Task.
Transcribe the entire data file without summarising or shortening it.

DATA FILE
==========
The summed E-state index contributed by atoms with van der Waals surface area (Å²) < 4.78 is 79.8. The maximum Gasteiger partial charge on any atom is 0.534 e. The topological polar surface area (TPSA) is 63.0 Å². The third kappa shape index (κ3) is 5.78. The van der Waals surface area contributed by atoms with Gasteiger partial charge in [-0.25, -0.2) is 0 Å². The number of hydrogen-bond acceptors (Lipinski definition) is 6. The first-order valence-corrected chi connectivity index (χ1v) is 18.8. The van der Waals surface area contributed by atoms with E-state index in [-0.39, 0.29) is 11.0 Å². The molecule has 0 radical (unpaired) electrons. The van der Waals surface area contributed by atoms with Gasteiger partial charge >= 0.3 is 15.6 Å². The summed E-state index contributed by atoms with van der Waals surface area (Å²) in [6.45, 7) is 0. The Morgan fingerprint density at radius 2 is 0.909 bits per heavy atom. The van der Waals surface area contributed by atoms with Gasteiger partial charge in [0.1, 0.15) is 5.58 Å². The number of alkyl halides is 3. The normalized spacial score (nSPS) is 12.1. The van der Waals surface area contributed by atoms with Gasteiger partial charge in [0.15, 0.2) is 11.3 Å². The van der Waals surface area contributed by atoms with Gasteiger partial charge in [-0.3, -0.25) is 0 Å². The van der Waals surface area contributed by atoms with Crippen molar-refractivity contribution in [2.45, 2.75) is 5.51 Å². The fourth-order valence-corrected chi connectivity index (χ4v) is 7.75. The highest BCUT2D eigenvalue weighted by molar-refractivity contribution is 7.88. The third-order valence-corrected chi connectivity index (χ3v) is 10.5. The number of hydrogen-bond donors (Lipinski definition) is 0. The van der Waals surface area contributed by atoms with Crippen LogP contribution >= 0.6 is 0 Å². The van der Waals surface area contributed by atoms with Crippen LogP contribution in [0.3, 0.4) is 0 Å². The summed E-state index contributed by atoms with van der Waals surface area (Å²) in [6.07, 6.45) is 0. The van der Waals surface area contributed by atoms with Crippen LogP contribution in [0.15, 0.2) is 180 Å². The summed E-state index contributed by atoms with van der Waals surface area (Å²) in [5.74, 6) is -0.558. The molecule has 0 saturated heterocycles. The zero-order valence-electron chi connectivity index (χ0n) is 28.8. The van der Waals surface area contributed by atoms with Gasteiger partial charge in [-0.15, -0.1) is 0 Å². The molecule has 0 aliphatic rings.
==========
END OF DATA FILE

The summed E-state index contributed by atoms with van der Waals surface area (Å²) < 4.78 is 79.8. The maximum Gasteiger partial charge on any atom is 0.534 e. The topological polar surface area (TPSA) is 63.0 Å². The third kappa shape index (κ3) is 5.78. The van der Waals surface area contributed by atoms with Gasteiger partial charge in [-0.25, -0.2) is 0 Å². The number of hydrogen-bond acceptors (Lipinski definition) is 6. The first-order valence-corrected chi connectivity index (χ1v) is 18.8. The van der Waals surface area contributed by atoms with E-state index in [-0.39, 0.29) is 11.0 Å². The molecule has 0 radical (unpaired) electrons. The van der Waals surface area contributed by atoms with Gasteiger partial charge >= 0.3 is 15.6 Å². The summed E-state index contributed by atoms with van der Waals surface area (Å²) in [6.45, 7) is 0. The Morgan fingerprint density at radius 2 is 0.909 bits per heavy atom. The van der Waals surface area contributed by atoms with Gasteiger partial charge in [0.1, 0.15) is 5.58 Å². The number of alkyl halides is 3. The normalized spacial score (nSPS) is 12.1. The van der Waals surface area contributed by atoms with Gasteiger partial charge in [0.15, 0.2) is 11.3 Å². The van der Waals surface area contributed by atoms with Gasteiger partial charge in [-0.3, -0.25) is 0 Å². The van der Waals surface area contributed by atoms with Crippen molar-refractivity contribution in [2.45, 2.75) is 5.51 Å². The fourth-order valence-corrected chi connectivity index (χ4v) is 7.75. The highest BCUT2D eigenvalue weighted by molar-refractivity contribution is 7.88. The third-order valence-corrected chi connectivity index (χ3v) is 10.5. The number of hydrogen-bond donors (Lipinski definition) is 0. The van der Waals surface area contributed by atoms with Crippen LogP contribution >= 0.6 is 0 Å². The van der Waals surface area contributed by atoms with Crippen LogP contribution in [0.3, 0.4) is 0 Å². The summed E-state index contributed by atoms with van der Waals surface area (Å²) in [6.07, 6.45) is 0. The van der Waals surface area contributed by atoms with Crippen LogP contribution in [0.15, 0.2) is 180 Å². The summed E-state index contributed by atoms with van der Waals surface area (Å²) in [5.74, 6) is -0.558. The molecule has 0 saturated heterocycles. The zero-order valence-electron chi connectivity index (χ0n) is 28.8. The van der Waals surface area contributed by atoms with Gasteiger partial charge in [-0.15, -0.1) is 0 Å². The molecule has 0 aliphatic rings.